Sequestered from the fitness studio, cardio room, and kid center at St. Julian's Fitness, a quiet room plays host to massage therapy. Here, a duo of licensed massage therapists—Bethany Kovach and Ryan Debelak—improves muscle health with soothing hand movements. Both Bethany and Ryan possess the know-how to induce relaxation with gentle Swedish strokes, relieve chronic pain with firm deep-tissue kneads, and target areas of tension with a sports massage. However, Bethany alone practices Thai-yoga massage, which is performed on the floor without lotion, oil, or ranch dressing. Massage therapy is available without a gym membership, and guests are welcome to enjoy a 15-minute Jacuzzi session prior to each appointment.
With machines set up in rows to encourage competition, many ordinary gyms cater to men's bodies and psychology, right down to the urinals that were "accidentally" installed in the women's locker room. At Curves, you'll move around a circuit of hydraulic resistance machines that have been designed to work with women's bodies and promote weight loss, protect against osteoporosis, and deal with arthritis. An experienced trainer is always nearby to help manage your machine maneuvering and your muscle making. Instead of fiddling with weight stacks and losing your momentum, the hydraulic machines use your body weight and fitness level to create resistance that matches your abilities, decreasing the risk of soreness or injury. Because traditional lift-and-lower motions create bulky muscles, each machine uses push-and-pull motions to create toned, lean muscles perfect for crushing a grapefruit without looking like you can.
Jazzercise is 60 minutes of cardio, strength training, and stretching that incorporates moves from hip-hop, yoga, Pilates, jazz dance, kickboxing, and resistance training with handheld weights. Dancing with the Stars multiple-champion Cheryl Burke is a big fan of Jazzercise's improvisational workouts, though luckily you won't need her dance moves to get the most out of your class. If you're prone to first-class jitters, though, you can review the basic moves online before you go. Expect to burn up to 500 calories with each go-round.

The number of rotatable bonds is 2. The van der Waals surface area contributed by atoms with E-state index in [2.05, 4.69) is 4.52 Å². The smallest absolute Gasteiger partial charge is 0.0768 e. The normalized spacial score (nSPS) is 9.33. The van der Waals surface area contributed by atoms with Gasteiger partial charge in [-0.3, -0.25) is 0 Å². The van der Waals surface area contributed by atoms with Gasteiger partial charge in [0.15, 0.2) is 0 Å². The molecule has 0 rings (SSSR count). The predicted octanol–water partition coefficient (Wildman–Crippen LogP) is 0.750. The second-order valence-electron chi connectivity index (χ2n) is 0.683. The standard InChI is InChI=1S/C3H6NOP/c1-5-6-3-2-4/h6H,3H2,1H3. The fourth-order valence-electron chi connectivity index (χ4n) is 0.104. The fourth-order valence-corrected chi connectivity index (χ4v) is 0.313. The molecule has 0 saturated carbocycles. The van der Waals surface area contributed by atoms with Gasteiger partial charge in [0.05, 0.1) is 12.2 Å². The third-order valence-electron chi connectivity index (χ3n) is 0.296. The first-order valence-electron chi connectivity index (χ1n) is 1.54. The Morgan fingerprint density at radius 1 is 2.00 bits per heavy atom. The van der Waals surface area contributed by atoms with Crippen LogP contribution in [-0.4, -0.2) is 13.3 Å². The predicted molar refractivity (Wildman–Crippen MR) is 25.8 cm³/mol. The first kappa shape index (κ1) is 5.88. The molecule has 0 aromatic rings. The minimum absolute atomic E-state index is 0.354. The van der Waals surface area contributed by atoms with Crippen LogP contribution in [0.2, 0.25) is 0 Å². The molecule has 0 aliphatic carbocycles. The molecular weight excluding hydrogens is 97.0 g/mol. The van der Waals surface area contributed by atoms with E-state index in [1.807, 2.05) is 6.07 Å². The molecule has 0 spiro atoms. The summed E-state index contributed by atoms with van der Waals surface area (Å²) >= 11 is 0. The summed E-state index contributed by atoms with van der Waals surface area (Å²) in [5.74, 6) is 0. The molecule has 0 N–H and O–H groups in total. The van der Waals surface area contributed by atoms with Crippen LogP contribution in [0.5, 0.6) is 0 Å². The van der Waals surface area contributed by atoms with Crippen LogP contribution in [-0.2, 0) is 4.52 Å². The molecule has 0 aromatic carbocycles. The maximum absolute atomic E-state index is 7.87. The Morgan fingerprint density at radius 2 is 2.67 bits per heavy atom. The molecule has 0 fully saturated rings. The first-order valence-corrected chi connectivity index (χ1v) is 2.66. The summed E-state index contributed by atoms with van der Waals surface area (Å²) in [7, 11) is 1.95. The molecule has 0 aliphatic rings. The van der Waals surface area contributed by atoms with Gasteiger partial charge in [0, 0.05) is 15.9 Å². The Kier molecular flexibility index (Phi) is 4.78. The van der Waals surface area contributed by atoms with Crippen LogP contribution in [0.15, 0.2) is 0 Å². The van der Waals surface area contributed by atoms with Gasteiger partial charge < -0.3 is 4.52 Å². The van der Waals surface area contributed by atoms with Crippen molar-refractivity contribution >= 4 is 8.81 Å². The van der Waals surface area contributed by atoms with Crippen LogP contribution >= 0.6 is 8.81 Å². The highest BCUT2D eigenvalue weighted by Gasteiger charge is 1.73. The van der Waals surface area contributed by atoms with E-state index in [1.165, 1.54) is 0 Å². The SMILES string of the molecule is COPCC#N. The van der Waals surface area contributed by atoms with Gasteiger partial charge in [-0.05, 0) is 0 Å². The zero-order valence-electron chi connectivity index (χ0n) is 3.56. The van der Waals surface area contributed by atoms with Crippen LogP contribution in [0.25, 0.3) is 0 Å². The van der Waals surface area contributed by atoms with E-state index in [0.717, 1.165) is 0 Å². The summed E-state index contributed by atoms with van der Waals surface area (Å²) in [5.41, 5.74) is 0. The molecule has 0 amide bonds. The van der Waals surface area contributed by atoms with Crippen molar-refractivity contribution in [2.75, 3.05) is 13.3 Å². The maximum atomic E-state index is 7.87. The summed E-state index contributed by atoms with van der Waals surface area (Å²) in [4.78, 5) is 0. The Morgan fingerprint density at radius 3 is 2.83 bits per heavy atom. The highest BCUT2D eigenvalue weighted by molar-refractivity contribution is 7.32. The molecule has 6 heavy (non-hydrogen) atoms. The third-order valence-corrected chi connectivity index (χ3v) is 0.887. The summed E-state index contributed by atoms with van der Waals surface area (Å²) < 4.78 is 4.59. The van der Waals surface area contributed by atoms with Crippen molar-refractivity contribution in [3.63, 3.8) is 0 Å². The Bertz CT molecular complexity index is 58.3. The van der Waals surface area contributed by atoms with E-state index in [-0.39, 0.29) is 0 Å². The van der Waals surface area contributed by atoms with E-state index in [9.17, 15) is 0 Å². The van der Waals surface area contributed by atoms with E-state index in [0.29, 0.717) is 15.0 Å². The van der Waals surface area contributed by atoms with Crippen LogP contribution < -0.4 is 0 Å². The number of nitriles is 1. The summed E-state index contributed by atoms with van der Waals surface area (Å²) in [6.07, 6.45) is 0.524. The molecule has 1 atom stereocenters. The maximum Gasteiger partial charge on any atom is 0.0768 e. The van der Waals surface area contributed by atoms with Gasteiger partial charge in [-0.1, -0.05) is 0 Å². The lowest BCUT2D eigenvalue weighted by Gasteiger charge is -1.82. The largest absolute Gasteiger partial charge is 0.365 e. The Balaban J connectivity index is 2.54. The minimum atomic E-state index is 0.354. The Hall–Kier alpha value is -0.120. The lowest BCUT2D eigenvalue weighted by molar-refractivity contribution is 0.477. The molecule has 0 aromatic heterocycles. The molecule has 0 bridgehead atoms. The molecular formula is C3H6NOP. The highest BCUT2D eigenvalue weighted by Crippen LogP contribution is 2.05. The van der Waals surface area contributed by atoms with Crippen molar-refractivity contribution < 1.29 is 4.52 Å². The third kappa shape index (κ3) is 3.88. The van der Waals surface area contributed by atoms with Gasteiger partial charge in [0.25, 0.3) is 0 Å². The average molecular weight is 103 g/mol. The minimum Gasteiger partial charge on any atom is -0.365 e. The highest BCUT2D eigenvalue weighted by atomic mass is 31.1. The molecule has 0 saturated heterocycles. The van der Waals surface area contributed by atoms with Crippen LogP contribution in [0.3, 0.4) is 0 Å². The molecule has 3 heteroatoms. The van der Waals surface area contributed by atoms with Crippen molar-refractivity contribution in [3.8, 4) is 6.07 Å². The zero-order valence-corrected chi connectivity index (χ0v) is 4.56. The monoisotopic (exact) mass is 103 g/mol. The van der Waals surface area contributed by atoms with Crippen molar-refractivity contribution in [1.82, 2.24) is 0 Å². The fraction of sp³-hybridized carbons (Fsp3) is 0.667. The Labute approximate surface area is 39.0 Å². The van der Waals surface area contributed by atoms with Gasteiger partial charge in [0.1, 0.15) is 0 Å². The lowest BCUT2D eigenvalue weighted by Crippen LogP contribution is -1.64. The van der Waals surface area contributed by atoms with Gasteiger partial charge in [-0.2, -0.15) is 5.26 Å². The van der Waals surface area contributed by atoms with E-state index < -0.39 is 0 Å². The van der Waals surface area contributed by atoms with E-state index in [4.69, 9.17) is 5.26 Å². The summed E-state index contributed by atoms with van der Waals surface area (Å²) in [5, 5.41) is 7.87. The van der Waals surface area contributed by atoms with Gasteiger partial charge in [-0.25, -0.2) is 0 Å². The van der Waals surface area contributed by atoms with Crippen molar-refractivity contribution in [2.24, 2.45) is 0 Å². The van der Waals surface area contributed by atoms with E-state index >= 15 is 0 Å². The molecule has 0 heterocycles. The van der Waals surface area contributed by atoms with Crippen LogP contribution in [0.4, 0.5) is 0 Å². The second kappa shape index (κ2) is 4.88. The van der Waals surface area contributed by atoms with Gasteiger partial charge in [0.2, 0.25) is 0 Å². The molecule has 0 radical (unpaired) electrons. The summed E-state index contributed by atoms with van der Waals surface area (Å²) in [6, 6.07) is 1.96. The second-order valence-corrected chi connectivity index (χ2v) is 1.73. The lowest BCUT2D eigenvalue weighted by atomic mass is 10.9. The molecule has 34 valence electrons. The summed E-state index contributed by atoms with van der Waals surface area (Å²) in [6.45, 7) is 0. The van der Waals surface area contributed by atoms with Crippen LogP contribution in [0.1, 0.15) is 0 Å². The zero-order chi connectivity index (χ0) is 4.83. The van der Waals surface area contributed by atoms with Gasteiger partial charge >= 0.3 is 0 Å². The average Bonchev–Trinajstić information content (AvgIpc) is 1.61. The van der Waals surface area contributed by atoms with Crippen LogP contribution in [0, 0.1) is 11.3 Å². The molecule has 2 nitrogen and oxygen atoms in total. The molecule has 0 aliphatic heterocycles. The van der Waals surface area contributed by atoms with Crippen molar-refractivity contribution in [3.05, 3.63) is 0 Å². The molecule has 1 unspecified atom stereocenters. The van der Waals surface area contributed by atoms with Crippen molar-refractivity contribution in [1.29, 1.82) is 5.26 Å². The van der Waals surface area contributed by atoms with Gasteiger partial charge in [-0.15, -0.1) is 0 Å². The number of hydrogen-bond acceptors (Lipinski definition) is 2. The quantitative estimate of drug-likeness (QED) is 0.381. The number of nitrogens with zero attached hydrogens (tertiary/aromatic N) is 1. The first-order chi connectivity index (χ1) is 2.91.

Mark Chenoweth's first picture was done the old-fashioned way: he loaded film into a 35-millimeter camera, snapped the picture, and developed it himself. That was two decades ago, and he's been working as a professional photographer ever since, preserving cherished moments at weddings and conducting senior-portrait shoots.
The technological advantages of today's cameras make them much more user-friendly than the one responsible for Mark's maiden photograph, but many casual photographers don't use their equipment to its fullest potential. Mark founded Fotoskool to help less experienced photographers better understand the trade with a trio of classes designed for beginners and intermediates learning to wield a DSLR or point-and-shoot camera. The Fotoskool Basics class edifies beginners about the fundamental precepts of DSLR operation, such as how to hold the camera and adjust shutter speed. More experienced pupils can enlist in the Fotoskool Next Level class, which focuses on working cameras in manual mode, or the Fotoskool Edit class, during which they will learn to lighten or darken pictures, change file formats, and remove the silver splotches left by poltergeists in the background.
While teaching jazz dance in the 1960s, Judi Sheppard Missett decided to step away from tradition by offering an experimental class that allowed her students to simply dance without the judgment of mirrors or the constraints of rigid technique. In these sessions, she began infusing popular dance moves with specific fitness workouts to forge a distinctive blend of cardio exercise, strength training, and dance instruction. Little did she know that this “just for fun” class was the prototype for what would become the national fitness sensation known as Jazzercise.
Today, Jazzercise takes its aerobic techniques from a variety of sources that include jazz dance, hip-hop, resistance training, Pilates, yoga, and kickboxing. The class formats, which vary according to different toning goals, are just as diverse as the program's move set. Two-time Dancing with the Stars champion Cheryl Burke is a big fan of the improvisational routines, although her advanced skills aren't needed to get the most out of classes. Instructors cultivate a noncompetitive atmosphere where all exercisers—with the exception of those marked as cursed by jazz-hand palm readers—are welcome regardless of age, build, or fitness background.
Artist Mike Buszuwski wanted to create “an inspirational place for kids to come and explore art.” Thus, Painting Fun Spot was born. He and his artistic staff equip artists of all ages with all the necessary supplies—nontoxic, USA-made plaster pieces, paints, sealants, and paintball guns—to create colorful sculptures in a relaxed, kid-friendly studio complete with booster seats and pint-sized aprons. Vibrant walls and an undersea mural inspire creativity during studio time, summer camps, and parties and help budding artists bestow blank plaster canvases with hand-painted masterpieces.
Painting Fun Spot also hosts painting fun art classes, during which instructor Tonya Warnke Buszuwski, a professional artist with works in collections throughout the U.S., instructs adults in the finer points of pigment placement. She leads students step by step through a selected canvas work, capturing the tranquility of an impressionistic Tuscan countryside, the bold hues of a cross, or a trio of tulips playing poker with a basset hound.